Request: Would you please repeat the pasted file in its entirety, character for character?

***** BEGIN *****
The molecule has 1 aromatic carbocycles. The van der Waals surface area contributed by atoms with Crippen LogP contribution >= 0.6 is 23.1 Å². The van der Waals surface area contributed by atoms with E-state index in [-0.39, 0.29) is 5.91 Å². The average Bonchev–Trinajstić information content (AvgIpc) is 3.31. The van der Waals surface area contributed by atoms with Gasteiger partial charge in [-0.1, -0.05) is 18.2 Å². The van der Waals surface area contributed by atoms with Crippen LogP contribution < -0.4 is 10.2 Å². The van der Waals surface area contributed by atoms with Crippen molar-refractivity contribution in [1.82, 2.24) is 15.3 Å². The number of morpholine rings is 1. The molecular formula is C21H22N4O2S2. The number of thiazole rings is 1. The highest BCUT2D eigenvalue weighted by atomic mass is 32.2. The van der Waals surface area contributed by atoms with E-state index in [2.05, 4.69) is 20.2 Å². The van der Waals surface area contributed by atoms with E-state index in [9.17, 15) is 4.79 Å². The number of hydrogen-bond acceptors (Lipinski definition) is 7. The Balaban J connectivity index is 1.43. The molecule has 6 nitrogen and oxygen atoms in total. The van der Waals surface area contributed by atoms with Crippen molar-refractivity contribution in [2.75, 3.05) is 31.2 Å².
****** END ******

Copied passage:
The molecule has 1 aromatic carbocycles. The van der Waals surface area contributed by atoms with Crippen LogP contribution >= 0.6 is 23.1 Å². The van der Waals surface area contributed by atoms with E-state index in [-0.39, 0.29) is 5.91 Å². The average Bonchev–Trinajstić information content (AvgIpc) is 3.31. The van der Waals surface area contributed by atoms with Gasteiger partial charge in [-0.1, -0.05) is 18.2 Å². The van der Waals surface area contributed by atoms with Crippen LogP contribution < -0.4 is 10.2 Å². The van der Waals surface area contributed by atoms with Crippen molar-refractivity contribution in [1.82, 2.24) is 15.3 Å². The number of morpholine rings is 1. The molecular formula is C21H22N4O2S2. The number of thiazole rings is 1. The highest BCUT2D eigenvalue weighted by atomic mass is 32.2. The van der Waals surface area contributed by atoms with E-state index in [2.05, 4.69) is 20.2 Å². The van der Waals surface area contributed by atoms with E-state index in [9.17, 15) is 4.79 Å². The number of hydrogen-bond acceptors (Lipinski definition) is 7. The Balaban J connectivity index is 1.43. The molecule has 6 nitrogen and oxygen atoms in total. The van der Waals surface area contributed by atoms with Crippen molar-refractivity contribution in [2.75, 3.05) is 31.2 Å².